Consultant fees are direct payments for the services of experts not otherwise employed by NJIT. Consultants are hired usually to accomplish specific tasks of brief duration. The University has an approved consultant agreement will be prepared in the Sponsored Programs Office.
When preparing for Federal "Contracts" the budgetary information for Consultants will require the Consultant's name, salary, number of hours, and Hourly Rate that the Consultant will be working on the project. Federal projects may have limitations for the maximum daily rate for consultants. Contact SRARD for additional information.
Tuition support for students working on a project should be budgeted using the current rate for either an in-state or out-of-state student, whichever is appropriate. Rates can be obtained from either SRARD or Graduate Studies. Projections for tuition rates in future years should be discussed with SRARD. A computation list may be viewed in our "Forms" area of this Website.
The purpose of all trips should be stated. Domestic and foreign trips must be shown separately. The actual cost of accommodations, meals and local transportation should be specified and the costs must be reasonable. Contact SRARD to obtain information on current foreign per diem rates, as well as federal travel regulations, and domestic travel. Also see the "NJIT Travel Policy" which can be obtained in the "Faculty and Staff Guide to Public and Private Funding".
When preparing for Federal "Contracts" the budgetary information for Travel will require a detailed breakdown of the travel expected. The breakdown must include: Month of travel; Description; Number of Travelers; Number of Trips; Number of Days; Airfare/Train fare; Rental Car; Per Diem Rate; Lodging Rate; & Purpose.
Subcontracts are agreements between NJIT and other organizations or institutions who will perform a portion of the scope of work for the principal grant recipient. If work is to be performed by a subcontractor, include the subcontractor’s authorized proposal and budget. In the proposal, the PI must document the reason for choosing a particular subcontractor. When an agency makes an award to NJIT, a subcontract will be prepared by Sponsored Research Administration and authorized by the appropriate university representative. Subcontract terms may be negotiated by the attorneys for the university.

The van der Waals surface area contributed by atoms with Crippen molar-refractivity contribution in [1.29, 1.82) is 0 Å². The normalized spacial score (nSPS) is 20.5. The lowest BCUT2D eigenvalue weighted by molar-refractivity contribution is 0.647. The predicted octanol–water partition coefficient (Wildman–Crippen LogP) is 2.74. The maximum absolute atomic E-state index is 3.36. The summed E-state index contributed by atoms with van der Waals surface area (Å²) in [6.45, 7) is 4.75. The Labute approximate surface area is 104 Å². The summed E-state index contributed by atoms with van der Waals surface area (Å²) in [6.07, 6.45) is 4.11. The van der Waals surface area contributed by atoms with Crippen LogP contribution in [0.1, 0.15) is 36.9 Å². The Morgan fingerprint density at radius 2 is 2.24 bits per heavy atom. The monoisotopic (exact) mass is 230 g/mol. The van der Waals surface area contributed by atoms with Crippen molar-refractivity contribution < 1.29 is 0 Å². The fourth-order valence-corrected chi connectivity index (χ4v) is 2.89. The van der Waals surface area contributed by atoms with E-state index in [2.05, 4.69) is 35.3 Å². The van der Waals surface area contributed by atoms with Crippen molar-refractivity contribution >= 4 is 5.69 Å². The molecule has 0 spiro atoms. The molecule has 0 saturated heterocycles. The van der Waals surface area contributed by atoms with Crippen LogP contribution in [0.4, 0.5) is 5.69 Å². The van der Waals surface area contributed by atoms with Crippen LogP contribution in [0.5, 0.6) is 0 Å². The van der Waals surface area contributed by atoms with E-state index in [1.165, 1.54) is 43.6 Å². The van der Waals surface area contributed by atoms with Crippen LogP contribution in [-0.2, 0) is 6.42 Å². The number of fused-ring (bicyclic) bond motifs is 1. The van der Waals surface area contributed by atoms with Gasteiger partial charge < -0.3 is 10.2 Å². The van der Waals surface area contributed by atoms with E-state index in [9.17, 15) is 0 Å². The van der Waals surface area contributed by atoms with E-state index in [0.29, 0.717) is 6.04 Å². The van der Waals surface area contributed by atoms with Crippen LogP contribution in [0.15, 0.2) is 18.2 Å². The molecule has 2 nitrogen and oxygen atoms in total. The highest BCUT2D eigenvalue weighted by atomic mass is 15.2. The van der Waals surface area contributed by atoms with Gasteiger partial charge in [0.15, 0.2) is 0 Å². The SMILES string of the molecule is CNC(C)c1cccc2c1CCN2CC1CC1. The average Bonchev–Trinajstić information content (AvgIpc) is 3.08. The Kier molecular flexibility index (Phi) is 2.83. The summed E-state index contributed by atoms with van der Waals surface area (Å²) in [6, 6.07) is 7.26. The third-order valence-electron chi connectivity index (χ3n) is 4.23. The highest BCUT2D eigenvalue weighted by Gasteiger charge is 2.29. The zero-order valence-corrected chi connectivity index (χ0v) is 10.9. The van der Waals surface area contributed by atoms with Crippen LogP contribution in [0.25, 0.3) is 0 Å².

It is the policy of the university to request full recovery of all costs incurred in the performance of externally supported projects. This includes both direct and indirect costs.
Indirect costs (sometimes called overhead) are all costs incurred that are not readily identifiable with a specific project, but that are necessary to the general operation of the university and the successful completion of the project.
Included in the calculation of the indirect cost rate are utilities, general and departmental administration, library, accounting and purchasing services.
Indirect costs are currently calculated by totaling all budgeted salaries and wages in the proposal budget and multiplying by the current approved indirect cost rate.
The rate for the period can be found on the budget worksheet templates, the salary computation guidelines, and the US DHHS Agreement. This calculation excludes equipment costing >2,499.00 and student tuition. In addition, only the first $25,000 of each subcontract listed should be included in the indirect cost calculation. This should be calculated during the first year if possible.
Indirect costs will not be waived. The only exceptions are:
- Submission to an agency whereby the charter of such agency either explicitly limits or prohibits payment of indirect cost to outside organizations
- Recommendation of the Senior Vice President for Research and Development that a waiver of indirect cost is necessary to conduct the research
NOTE: Questions about indirect costs can be addressed to either SRARD or GCS.
Miscellaneous budget items, especially those of significant cost, should be described on the budget form. Questions regarding the allow ability of specific items should be directed to Sponsored Research Administration.
Cost Sharing and Matching
Some grant programs require that sponsor funds be matched with non-sponsor funds or that NJIT in some way participate in sharing the costs of a project. To that extent, and in order to be competitive in gaining grants and contracts, NJIT may participate in cost sharing, sometimes called matching.
All forms of cost sharing and matching must meet these criteria:
- Allowable under OMB Circular A-21 "Cost Principles for Educational Institutions"
- Necessary and reasonable for proper and efficient completion of the project
- A federal source cannot be used to match a federal project
- Not already included as match to other federal or state funded projects